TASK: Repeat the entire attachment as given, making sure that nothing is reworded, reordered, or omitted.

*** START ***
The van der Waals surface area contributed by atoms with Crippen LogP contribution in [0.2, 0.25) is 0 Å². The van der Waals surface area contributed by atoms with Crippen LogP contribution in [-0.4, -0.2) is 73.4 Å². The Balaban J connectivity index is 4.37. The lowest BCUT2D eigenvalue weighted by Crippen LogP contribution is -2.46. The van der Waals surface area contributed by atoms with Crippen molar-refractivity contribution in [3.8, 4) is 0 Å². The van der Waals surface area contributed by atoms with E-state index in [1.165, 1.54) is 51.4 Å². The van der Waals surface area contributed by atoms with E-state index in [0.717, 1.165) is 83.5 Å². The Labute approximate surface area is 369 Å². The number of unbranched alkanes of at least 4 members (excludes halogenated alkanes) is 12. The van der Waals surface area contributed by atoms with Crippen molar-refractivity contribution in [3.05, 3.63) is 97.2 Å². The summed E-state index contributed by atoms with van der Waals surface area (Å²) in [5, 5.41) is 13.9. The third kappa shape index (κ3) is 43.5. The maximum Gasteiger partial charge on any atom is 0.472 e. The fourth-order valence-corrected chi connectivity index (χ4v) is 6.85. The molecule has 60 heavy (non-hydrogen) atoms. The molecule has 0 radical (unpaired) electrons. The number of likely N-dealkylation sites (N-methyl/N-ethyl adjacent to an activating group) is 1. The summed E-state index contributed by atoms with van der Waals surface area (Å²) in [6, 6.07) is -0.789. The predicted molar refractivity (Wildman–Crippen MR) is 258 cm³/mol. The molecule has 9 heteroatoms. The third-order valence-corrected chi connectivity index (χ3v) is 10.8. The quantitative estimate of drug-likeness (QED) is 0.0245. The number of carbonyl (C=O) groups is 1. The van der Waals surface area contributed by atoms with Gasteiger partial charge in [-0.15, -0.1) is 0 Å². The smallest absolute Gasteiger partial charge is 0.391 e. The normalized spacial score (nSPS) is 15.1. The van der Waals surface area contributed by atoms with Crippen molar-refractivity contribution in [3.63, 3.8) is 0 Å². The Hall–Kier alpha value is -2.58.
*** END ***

The van der Waals surface area contributed by atoms with Crippen LogP contribution in [0.2, 0.25) is 0 Å². The van der Waals surface area contributed by atoms with Crippen LogP contribution in [-0.4, -0.2) is 73.4 Å². The Balaban J connectivity index is 4.37. The lowest BCUT2D eigenvalue weighted by Crippen LogP contribution is -2.46. The van der Waals surface area contributed by atoms with Crippen molar-refractivity contribution in [3.8, 4) is 0 Å². The van der Waals surface area contributed by atoms with E-state index in [1.165, 1.54) is 51.4 Å². The van der Waals surface area contributed by atoms with E-state index in [0.717, 1.165) is 83.5 Å². The Labute approximate surface area is 369 Å². The number of unbranched alkanes of at least 4 members (excludes halogenated alkanes) is 12. The van der Waals surface area contributed by atoms with Crippen molar-refractivity contribution in [3.05, 3.63) is 97.2 Å². The summed E-state index contributed by atoms with van der Waals surface area (Å²) in [5, 5.41) is 13.9. The third kappa shape index (κ3) is 43.5. The maximum Gasteiger partial charge on any atom is 0.472 e. The fourth-order valence-corrected chi connectivity index (χ4v) is 6.85. The molecule has 60 heavy (non-hydrogen) atoms. The molecule has 0 radical (unpaired) electrons. The number of likely N-dealkylation sites (N-methyl/N-ethyl adjacent to an activating group) is 1. The summed E-state index contributed by atoms with van der Waals surface area (Å²) in [6, 6.07) is -0.789. The predicted molar refractivity (Wildman–Crippen MR) is 258 cm³/mol. The molecule has 9 heteroatoms. The third-order valence-corrected chi connectivity index (χ3v) is 10.8. The quantitative estimate of drug-likeness (QED) is 0.0245. The number of carbonyl (C=O) groups is 1. The van der Waals surface area contributed by atoms with Gasteiger partial charge in [-0.15, -0.1) is 0 Å². The smallest absolute Gasteiger partial charge is 0.391 e. The normalized spacial score (nSPS) is 15.1. The van der Waals surface area contributed by atoms with Crippen molar-refractivity contribution in [3.63, 3.8) is 0 Å². The Hall–Kier alpha value is -2.58.